Dec. 28, 2006
Today could officially be called Geek Day, so many things happened of the nerd variety:
For the pocket protector set there are a number of events surrounding today. For those whose nerdiness leans toward the math side (and those without a pocket protector there is no need to worry, because on this day in 1849 M Jolly-Bellin discovered dry-cleaning by accidentally upsetting a lamp containing turpentine and oil on his clothing and saw the cleaning effect.) The white coats born this day include Arthur Eddington (1882, astrophysicist/mathematician), John Von Neumann (1903, mathematician/astronomer), Clabon W. Allen (1904, astronomer), and Maarten Schmidt (1929, astronomer who discovered first quasar), Paul Horowitz (1942, physicist.) For the less bookish geeks, unless we are talking comic books, on this day in 1922 Stan Lee the creator of such comic icons as Spider-Man, X-Men and the Incredible Hulk was born. Two years later in 1924, host and the man behind the Twilight Zone and Night Gallery, Rod Serling was born. In either 1933 or 1936 Nichelle Nichols, Uhuru on the original Star Trek was born. And definitely in 1934 Dame Maggie Smith, Professor Minerva McGonagall in the Harry Potter films and Thetis in Clash of the Titans, was born in Ilford, England. Other random but connected events on this day include the death of Dutch astronomer Albert Pigge in 1542, the patenting of chewing gum by William Finley Semple in 1869, the world’s first commercial screening of a film at the Grand Cafe in Paris in 1895, the announcement in 1948 of a U.S. study looking into launching an Earth satellite and the birth of the first American test tube baby in 1981.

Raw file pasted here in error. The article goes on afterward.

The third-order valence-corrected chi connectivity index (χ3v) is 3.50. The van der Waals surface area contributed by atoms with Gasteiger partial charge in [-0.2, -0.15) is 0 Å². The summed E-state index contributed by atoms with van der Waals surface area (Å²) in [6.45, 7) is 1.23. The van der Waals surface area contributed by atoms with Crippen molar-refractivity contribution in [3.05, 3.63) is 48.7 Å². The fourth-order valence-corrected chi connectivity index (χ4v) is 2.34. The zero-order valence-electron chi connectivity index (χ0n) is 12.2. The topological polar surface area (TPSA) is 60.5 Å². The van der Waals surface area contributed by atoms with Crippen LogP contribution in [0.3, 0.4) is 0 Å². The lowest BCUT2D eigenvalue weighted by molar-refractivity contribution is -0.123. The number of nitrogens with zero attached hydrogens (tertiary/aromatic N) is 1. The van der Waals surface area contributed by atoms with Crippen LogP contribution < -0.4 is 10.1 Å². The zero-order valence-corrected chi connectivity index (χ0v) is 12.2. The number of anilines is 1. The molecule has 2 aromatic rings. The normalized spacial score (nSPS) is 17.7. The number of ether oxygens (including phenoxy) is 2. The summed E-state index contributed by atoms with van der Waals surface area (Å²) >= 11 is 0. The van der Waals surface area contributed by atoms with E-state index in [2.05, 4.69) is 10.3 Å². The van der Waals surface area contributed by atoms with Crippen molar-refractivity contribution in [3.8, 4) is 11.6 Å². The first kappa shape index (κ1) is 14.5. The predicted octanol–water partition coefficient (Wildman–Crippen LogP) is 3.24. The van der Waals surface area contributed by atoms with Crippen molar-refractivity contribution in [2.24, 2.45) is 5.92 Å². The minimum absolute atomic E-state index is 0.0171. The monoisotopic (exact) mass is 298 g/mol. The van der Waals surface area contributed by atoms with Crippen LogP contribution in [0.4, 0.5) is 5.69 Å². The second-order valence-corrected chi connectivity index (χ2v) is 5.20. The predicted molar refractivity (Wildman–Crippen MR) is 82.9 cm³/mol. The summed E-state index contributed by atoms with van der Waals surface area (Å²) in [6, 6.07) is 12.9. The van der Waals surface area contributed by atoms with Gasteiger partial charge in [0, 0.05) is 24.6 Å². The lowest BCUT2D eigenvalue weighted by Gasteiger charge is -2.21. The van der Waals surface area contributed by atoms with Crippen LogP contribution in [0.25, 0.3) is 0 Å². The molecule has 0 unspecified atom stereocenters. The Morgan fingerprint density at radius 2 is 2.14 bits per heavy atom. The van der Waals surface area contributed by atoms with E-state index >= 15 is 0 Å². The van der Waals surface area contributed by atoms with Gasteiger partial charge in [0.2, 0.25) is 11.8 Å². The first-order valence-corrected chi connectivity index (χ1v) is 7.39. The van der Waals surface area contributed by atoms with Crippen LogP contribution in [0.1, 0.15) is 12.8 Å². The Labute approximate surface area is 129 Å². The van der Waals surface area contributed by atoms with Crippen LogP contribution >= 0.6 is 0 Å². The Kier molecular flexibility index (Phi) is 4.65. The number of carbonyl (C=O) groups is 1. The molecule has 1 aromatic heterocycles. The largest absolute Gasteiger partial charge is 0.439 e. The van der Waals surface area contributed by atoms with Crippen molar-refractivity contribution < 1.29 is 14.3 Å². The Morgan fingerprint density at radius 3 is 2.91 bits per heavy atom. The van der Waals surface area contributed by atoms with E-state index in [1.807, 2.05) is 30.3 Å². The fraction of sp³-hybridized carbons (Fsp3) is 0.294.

QoD: “When a friend calls to me from the road, And slows his horse to a meaning walk,
I don’t stand still and look around, On all the hills I haven’t hoed, And shout from where I am, ‘What is it?’, No, not as there is a time talk. I thrust my hoe in the mellow ground,
Blade-end up and five feet tall, And plod: I go up to the stone wall, For a friendly visit.” - Robert Frost, A Time to Talk